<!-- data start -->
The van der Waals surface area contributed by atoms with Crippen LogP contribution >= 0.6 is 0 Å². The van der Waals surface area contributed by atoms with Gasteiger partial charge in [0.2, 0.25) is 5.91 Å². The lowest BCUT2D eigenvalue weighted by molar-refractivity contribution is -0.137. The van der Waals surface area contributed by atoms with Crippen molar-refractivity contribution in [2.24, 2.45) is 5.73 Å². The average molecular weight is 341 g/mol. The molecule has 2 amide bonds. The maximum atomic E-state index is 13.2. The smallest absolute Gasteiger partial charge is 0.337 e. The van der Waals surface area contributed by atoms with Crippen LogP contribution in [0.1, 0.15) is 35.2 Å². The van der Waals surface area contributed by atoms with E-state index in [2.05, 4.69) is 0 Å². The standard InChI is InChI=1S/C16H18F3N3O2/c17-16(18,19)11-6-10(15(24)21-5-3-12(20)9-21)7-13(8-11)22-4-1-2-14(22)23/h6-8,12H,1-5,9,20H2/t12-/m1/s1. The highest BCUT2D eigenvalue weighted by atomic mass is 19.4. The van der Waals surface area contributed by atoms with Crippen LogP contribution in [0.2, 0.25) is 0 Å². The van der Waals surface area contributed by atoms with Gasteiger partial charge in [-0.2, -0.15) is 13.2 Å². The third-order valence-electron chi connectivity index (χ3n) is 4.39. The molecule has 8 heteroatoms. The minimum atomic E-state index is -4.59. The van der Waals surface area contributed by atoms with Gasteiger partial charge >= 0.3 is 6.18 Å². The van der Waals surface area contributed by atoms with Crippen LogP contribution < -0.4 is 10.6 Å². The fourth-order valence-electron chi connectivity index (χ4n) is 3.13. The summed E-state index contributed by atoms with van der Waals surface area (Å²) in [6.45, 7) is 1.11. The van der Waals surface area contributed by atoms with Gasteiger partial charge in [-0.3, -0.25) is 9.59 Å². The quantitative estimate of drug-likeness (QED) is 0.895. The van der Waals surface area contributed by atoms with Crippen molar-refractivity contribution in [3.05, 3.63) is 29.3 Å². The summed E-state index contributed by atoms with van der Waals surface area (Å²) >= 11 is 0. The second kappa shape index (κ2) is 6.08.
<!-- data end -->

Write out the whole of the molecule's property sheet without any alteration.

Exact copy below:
The van der Waals surface area contributed by atoms with Crippen LogP contribution >= 0.6 is 0 Å². The van der Waals surface area contributed by atoms with Gasteiger partial charge in [0.2, 0.25) is 5.91 Å². The lowest BCUT2D eigenvalue weighted by molar-refractivity contribution is -0.137. The van der Waals surface area contributed by atoms with Crippen molar-refractivity contribution in [2.24, 2.45) is 5.73 Å². The average molecular weight is 341 g/mol. The molecule has 2 amide bonds. The maximum atomic E-state index is 13.2. The smallest absolute Gasteiger partial charge is 0.337 e. The van der Waals surface area contributed by atoms with Crippen LogP contribution in [0.1, 0.15) is 35.2 Å². The van der Waals surface area contributed by atoms with E-state index in [2.05, 4.69) is 0 Å². The standard InChI is InChI=1S/C16H18F3N3O2/c17-16(18,19)11-6-10(15(24)21-5-3-12(20)9-21)7-13(8-11)22-4-1-2-14(22)23/h6-8,12H,1-5,9,20H2/t12-/m1/s1. The highest BCUT2D eigenvalue weighted by atomic mass is 19.4. The van der Waals surface area contributed by atoms with Crippen LogP contribution in [0.2, 0.25) is 0 Å². The van der Waals surface area contributed by atoms with Gasteiger partial charge in [-0.2, -0.15) is 13.2 Å². The third-order valence-electron chi connectivity index (χ3n) is 4.39. The molecule has 8 heteroatoms. The minimum atomic E-state index is -4.59. The van der Waals surface area contributed by atoms with Gasteiger partial charge >= 0.3 is 6.18 Å². The van der Waals surface area contributed by atoms with Crippen LogP contribution < -0.4 is 10.6 Å². The fourth-order valence-electron chi connectivity index (χ4n) is 3.13. The summed E-state index contributed by atoms with van der Waals surface area (Å²) in [6.45, 7) is 1.11. The van der Waals surface area contributed by atoms with Gasteiger partial charge in [-0.3, -0.25) is 9.59 Å². The quantitative estimate of drug-likeness (QED) is 0.895. The van der Waals surface area contributed by atoms with Crippen molar-refractivity contribution in [3.05, 3.63) is 29.3 Å². The summed E-state index contributed by atoms with van der Waals surface area (Å²) >= 11 is 0. The second kappa shape index (κ2) is 6.08.